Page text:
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Why Israelis flock to the Emirates

The normalization agreement with the Emirates was signed just a few weeks ago, but Israeli businesspeople, athletes and tourists are already flocking there.
Tourists gather at Abu Dhabi sea front before a heavy rain storm on March 9, 2016.
Schools in the United Arab Emirates were ordered to shut after rare heavy rain hit the desert Gulf state, causing flights to be suspended and flooding roads.

 / AFP / STRINGER        (Photo credit should read STRINGER/AFP via Getty Images)

Fleur Hassan-Nahoum was very excited as she returned from a visit to the United Arab Emirates (UAE) this week. The deputy mayor of Jerusalem had all sorts of plans for relations between her city and the UAE. Hassan-Nahoum, who holds the foreign affairs, business development and tourism portfolios in the municipality, flew there to lay the groundwork for Muslim tourism to Israel, which is expected to grow exponentially as a result of the Abraham Accords. Jerusalem is already preparing for hundreds of thousands of Muslim tourists to flood the country once the coronavirus pandemic is finally over.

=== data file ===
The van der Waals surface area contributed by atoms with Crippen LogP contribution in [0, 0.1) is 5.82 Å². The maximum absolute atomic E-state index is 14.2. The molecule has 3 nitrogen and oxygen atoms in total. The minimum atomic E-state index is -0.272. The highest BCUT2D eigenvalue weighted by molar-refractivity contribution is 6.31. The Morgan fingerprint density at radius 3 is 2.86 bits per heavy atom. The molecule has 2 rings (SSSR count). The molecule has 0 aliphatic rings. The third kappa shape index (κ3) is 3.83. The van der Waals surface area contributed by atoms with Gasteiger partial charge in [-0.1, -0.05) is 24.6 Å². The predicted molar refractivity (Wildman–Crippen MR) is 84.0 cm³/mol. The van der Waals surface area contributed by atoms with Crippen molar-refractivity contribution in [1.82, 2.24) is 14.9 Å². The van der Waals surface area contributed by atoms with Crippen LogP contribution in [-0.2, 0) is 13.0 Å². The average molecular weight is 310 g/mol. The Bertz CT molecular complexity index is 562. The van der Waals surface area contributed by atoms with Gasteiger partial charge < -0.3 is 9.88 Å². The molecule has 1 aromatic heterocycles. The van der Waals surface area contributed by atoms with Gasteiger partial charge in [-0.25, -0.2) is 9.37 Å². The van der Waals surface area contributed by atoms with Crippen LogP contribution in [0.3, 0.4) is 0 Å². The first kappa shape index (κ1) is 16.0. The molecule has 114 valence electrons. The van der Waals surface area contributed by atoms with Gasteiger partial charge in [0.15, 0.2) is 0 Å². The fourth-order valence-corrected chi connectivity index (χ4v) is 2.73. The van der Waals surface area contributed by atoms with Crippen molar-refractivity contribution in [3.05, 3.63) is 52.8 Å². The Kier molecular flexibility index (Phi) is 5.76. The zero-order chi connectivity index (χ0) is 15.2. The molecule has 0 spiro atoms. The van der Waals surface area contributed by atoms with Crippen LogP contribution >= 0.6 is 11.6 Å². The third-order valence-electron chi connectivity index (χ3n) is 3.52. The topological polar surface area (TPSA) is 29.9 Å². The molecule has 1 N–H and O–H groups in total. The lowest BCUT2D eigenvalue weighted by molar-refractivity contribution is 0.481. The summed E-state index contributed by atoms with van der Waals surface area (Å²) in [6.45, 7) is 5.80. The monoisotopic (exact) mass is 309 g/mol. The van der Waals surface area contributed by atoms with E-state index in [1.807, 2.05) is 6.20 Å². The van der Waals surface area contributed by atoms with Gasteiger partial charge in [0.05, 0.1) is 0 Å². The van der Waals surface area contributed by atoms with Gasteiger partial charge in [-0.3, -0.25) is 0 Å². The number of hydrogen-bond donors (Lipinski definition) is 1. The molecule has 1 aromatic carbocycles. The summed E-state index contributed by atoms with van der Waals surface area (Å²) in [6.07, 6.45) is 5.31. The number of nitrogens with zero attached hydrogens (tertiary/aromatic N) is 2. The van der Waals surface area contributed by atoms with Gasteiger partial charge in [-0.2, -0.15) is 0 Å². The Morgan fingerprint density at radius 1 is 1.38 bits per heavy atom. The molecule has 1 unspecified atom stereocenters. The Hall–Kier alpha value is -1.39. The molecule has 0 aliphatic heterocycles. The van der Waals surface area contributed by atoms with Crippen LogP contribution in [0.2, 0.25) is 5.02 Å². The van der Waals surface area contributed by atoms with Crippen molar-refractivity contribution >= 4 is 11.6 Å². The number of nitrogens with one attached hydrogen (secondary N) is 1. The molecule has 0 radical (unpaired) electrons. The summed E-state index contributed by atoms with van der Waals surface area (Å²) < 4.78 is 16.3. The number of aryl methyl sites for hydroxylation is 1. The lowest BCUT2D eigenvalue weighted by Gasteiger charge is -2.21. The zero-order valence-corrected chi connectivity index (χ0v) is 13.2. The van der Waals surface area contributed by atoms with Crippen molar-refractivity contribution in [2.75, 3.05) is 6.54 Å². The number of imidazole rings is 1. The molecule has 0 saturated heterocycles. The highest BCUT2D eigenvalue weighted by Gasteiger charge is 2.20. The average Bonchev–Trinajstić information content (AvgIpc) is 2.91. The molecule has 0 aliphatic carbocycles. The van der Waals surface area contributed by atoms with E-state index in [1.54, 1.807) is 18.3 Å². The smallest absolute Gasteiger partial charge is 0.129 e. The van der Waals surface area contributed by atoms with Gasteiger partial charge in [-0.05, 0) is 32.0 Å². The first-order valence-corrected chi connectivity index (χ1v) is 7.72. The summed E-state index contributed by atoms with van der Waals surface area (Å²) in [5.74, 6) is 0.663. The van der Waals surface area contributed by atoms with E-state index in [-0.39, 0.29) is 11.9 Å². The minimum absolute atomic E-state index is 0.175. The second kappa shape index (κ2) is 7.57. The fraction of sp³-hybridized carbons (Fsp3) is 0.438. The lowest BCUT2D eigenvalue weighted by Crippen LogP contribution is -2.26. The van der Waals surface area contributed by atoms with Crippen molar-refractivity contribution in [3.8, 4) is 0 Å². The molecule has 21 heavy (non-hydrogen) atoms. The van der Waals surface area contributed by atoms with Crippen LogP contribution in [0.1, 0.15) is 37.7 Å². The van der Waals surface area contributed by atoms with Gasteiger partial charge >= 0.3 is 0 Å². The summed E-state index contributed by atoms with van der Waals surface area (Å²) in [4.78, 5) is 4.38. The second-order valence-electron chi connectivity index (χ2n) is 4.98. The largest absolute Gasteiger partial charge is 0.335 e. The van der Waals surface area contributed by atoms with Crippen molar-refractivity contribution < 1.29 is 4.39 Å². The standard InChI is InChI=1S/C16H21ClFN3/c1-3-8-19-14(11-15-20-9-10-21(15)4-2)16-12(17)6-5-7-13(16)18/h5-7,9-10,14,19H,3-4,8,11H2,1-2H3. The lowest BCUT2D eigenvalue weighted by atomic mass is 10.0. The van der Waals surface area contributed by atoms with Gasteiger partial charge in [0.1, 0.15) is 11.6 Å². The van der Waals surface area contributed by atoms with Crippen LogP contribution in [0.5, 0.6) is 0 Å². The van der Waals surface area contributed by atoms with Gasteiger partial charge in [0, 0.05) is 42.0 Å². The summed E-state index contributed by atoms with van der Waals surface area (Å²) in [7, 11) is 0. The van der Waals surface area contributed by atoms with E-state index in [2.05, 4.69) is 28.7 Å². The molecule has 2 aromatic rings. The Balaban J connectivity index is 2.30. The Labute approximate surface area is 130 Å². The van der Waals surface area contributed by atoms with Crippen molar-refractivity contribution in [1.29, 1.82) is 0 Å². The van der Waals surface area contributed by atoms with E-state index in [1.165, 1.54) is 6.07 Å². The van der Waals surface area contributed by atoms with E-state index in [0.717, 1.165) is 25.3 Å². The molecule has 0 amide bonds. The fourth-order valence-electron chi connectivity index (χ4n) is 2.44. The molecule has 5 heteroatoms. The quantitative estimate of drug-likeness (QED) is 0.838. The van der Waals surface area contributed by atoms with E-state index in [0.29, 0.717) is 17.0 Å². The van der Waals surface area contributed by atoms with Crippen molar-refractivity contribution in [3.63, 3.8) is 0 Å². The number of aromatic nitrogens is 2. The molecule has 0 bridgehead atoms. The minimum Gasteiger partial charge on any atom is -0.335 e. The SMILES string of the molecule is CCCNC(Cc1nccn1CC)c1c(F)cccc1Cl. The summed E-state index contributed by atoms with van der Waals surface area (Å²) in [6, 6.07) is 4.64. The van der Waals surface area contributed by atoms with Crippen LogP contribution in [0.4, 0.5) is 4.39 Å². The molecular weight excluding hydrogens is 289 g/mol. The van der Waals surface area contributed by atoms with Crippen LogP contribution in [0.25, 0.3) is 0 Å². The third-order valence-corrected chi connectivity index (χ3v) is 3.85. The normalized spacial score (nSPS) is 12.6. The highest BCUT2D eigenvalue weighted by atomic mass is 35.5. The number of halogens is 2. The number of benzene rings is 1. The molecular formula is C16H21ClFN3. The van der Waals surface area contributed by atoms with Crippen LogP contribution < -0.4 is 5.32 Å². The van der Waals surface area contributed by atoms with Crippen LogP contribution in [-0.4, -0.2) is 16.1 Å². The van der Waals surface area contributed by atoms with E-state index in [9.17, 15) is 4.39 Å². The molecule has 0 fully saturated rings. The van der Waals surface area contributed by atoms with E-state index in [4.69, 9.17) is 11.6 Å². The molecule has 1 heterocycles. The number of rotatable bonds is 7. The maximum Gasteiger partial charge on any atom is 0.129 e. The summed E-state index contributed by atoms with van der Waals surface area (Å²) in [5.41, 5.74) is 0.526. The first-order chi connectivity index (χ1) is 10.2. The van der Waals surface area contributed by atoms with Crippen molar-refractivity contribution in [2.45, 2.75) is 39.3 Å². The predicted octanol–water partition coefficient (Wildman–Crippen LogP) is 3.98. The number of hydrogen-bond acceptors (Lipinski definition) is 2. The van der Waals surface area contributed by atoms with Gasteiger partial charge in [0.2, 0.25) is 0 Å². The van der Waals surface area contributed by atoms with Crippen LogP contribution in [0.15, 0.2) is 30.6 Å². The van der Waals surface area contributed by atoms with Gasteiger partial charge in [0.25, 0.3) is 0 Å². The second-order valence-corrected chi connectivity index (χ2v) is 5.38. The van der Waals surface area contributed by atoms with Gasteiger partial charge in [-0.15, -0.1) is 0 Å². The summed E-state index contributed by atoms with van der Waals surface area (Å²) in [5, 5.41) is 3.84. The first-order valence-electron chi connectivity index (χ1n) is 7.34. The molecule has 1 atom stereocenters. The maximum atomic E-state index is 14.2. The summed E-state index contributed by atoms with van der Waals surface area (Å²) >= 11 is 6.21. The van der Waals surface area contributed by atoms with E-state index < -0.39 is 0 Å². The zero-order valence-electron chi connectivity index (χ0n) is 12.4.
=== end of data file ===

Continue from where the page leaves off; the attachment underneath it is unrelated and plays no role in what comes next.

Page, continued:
“These people really want a genuine, warm peace. They were so excited to host us,” Hassan-Nahoum told Al-Monitor, during a conversation that took place upon her return to Israel. During her five-day visit to Dubai, she met with dozens of businesspeople and senior government officials. “I’ve never been received so warmly anywhere else in the world. We will see the economic benefits of this peace very soon. Israel and the UAE have the two most advanced economies in the Middle East. This will open new worlds for us and tourism will be a powerful economic engine of growth.”

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